Human Error A Matter Of Life And Death

Captain Tim Lancaster’s ashen face was white as a ghost. His eyes were wide open, as sub zero wind raced past his face at 240km an hour. The top part
03 Jun 2015 08:00
Human Error A Matter Of Life And Death
Prime Minister Voreqe Bainimarama inspects the FMA’s state of the art simulator to offer hands on experience learning for students.

Captain Tim Lancaster’s ashen face was white as a ghost. His eyes were wide open, as sub zero wind raced past his face at 240km an hour.

The top part of his body was numb; the other half of his body was inside the cockpit of the BAC 1-11 aircraft he had been flying a few minutes before.

Flight attendant Nigel Ogden was desperately hanging on to his legs preventing the captain and he from being sucked out of the cabin altogether. Freezing wind raged through the open hole creating frost bite, bruising and exhaustion but Ogden held on.

In the cockpit the sound was deafening with the loss of cabin pressure. The co-pilot Alastair Atchison was desperately trying to regain control of the plane which was now spiraling. The British Aircraft Corporation 1-11 series 5390 plane was in this dilemma because a newly fitted left windscreen had just blown out after taking off.

What was the cause of this 1990 incident?

The maintenance man who fitted the window had used the wrong bolts to secure the window to the fuselage. It was only 1/16th of an inch smaller than the one specified in the maintenance manual but was good enough to cause an incident involving many lives.

Assisted by a minor miracle and courageous endurance the co-pilot Atchison managed to land the plane safely on the unfamiliar Southampton Airport.

Amazingly, Captain Lancaster, after 21 minutes of being exposed to freezing elements, lived to tell the tale and fly again.

Human error a major contributor

Statistics shows that human error is a major contributor to accidents and incidents involving ships and aircraft.

It well known that is impossible to totally eliminate the human factor in accidents. Concerned parties such as the International Maritime Organization (IMO) have introduced a few improvements in form of regulations and others in education and training.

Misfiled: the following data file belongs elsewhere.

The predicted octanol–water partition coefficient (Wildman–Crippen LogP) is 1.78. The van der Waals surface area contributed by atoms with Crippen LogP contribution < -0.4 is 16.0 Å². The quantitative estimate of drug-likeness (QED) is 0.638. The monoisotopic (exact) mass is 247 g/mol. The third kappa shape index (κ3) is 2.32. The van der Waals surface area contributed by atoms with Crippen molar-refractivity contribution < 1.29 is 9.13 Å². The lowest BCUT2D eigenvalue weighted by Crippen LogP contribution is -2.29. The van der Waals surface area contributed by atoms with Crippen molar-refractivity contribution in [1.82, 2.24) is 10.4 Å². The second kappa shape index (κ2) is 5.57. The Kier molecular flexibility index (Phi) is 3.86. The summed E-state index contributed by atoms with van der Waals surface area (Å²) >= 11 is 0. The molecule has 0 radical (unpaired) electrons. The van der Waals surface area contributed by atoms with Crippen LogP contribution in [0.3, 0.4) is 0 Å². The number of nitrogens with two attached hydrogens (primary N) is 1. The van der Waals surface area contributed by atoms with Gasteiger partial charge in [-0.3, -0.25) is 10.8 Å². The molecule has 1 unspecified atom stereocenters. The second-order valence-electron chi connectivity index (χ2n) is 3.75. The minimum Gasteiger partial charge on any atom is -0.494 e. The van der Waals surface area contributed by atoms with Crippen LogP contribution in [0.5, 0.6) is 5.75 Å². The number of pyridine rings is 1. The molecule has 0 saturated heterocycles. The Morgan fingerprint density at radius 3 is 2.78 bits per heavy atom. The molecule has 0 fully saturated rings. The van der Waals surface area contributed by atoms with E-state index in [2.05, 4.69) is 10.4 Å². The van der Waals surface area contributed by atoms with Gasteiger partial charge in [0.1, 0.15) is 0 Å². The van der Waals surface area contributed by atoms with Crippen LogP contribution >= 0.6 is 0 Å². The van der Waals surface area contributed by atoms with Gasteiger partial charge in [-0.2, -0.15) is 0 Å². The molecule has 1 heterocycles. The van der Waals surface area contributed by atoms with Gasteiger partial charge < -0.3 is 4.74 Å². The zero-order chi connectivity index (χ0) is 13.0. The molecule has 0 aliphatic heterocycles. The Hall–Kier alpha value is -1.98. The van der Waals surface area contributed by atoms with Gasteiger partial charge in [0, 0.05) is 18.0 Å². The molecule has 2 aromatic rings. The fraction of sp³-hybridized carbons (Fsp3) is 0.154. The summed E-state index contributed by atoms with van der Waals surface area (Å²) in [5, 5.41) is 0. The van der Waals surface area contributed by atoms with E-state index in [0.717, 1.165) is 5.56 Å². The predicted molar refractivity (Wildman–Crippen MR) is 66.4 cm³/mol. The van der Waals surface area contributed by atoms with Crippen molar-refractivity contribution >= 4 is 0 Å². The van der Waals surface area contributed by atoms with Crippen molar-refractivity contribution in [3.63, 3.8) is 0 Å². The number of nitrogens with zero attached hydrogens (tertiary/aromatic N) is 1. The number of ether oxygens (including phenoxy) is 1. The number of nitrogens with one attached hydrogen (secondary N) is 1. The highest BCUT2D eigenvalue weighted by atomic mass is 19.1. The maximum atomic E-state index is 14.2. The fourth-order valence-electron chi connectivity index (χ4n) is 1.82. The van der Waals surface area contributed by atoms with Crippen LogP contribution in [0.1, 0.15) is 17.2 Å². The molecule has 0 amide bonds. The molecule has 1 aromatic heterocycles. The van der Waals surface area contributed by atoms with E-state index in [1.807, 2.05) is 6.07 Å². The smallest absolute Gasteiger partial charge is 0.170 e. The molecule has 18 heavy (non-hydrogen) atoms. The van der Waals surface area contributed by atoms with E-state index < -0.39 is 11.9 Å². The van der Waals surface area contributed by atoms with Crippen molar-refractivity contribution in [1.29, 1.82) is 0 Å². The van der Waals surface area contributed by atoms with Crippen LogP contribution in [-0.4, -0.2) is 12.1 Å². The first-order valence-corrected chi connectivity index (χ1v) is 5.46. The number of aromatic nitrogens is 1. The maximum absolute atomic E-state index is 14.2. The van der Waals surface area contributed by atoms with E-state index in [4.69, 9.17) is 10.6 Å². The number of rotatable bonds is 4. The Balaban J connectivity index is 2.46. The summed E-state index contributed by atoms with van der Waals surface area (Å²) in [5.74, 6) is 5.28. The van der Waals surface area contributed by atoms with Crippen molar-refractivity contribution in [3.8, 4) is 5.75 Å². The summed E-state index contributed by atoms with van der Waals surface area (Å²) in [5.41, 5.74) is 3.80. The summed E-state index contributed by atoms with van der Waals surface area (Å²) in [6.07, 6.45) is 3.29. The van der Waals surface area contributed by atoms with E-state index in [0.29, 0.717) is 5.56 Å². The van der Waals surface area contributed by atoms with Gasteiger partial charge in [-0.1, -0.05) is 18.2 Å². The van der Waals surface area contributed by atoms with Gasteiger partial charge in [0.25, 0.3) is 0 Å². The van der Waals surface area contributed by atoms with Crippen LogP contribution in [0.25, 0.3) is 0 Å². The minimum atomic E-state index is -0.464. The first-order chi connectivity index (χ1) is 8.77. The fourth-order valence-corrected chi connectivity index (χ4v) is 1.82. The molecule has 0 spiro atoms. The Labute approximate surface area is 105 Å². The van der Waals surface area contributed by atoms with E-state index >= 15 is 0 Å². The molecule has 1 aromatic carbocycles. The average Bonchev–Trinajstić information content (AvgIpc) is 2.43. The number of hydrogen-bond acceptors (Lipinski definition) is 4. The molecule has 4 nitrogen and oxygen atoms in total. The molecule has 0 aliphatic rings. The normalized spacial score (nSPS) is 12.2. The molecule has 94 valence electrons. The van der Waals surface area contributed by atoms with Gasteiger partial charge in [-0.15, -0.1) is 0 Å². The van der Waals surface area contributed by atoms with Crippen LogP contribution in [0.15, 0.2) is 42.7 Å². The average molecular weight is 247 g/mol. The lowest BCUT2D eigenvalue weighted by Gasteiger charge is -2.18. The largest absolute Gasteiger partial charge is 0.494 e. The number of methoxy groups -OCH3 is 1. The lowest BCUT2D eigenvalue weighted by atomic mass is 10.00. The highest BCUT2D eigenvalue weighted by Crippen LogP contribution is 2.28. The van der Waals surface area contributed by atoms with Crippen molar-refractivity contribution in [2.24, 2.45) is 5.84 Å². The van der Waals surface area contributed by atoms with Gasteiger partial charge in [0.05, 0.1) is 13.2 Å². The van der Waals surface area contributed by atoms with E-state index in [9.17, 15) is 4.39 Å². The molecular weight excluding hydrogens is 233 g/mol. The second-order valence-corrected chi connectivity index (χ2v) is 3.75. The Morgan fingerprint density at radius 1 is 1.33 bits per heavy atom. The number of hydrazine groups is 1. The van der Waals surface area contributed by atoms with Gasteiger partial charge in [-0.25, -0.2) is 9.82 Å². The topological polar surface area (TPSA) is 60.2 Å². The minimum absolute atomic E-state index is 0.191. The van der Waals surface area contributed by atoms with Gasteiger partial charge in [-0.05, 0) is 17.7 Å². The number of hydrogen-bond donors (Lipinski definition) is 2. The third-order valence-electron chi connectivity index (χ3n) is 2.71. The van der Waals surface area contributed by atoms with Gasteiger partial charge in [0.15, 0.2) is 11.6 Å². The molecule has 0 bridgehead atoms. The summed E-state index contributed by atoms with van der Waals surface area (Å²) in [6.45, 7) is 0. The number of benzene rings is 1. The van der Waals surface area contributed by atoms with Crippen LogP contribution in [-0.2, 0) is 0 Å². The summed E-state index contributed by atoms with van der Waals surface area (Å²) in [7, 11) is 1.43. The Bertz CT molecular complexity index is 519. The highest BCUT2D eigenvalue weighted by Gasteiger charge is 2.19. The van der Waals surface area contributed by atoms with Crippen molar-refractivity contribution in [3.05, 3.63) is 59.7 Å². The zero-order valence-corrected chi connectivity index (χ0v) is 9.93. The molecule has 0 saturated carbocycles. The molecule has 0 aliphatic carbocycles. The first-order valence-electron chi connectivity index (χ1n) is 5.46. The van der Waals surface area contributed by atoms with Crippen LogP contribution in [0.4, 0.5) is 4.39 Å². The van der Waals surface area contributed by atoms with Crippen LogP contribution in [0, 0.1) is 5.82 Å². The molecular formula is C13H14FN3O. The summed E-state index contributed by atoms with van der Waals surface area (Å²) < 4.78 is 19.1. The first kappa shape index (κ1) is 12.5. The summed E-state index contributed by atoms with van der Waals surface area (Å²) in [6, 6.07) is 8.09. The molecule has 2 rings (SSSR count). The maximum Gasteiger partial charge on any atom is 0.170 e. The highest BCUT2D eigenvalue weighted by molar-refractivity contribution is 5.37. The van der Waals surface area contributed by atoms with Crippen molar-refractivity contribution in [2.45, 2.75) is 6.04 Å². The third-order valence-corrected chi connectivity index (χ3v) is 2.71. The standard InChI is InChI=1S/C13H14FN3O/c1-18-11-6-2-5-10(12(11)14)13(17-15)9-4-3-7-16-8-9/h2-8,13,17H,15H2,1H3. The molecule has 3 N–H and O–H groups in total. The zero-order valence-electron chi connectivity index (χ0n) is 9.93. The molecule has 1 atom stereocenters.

Although  The Japanese 5S system is not an IMO innovation, SERI (Sort) SEITON (Straighten) SAISO (Sweep) SEIKETSU (Standardize) SHITSUKE (Sustain) is one example of avoiding a wrong part being used as in the case of that windshield bolt, an unsuitable bolt would not have been used in that job.

The 5S system prides itself with proper labeling and sorting that only the correct equipment will be available so that even a tired sleepy maintenance man cannot pick the incorrect part.


In ship repair and maintenance there are many pitfalls due to human error and negligence.

Fatigue is a major concern among the in a 24 /7 operation such as operating vessels at sea. To avoid human error caused by fatigue, IMO has introduced the sleep/rest record keeping system.

The system ensures that seafarers get enough rest before and after duty. Records are monitored by administration who can administer serious penalties to vessels which do not comply. The writer can remember being called out to rescue a vessel in which the engine room crew removed a pipe leading to a ballast tank, thus filling half the engine room with sea water.

The cause? Human error

A study of the piping system and risk assessment of the job in hand could have avoided that “near miss”.

At Fiji Maritime Academy (FMA), the curriculum includes training the students to study the systems thoroughly before opening up for maintenance.FMA is fortunate we to have the assistance by a state of the art marine simulator to offer hands-on experience.  FMA teachers also vigorously reinforce the importance of safety in working practices in the industry.



Fiji Sun Instagram
Fiji Plus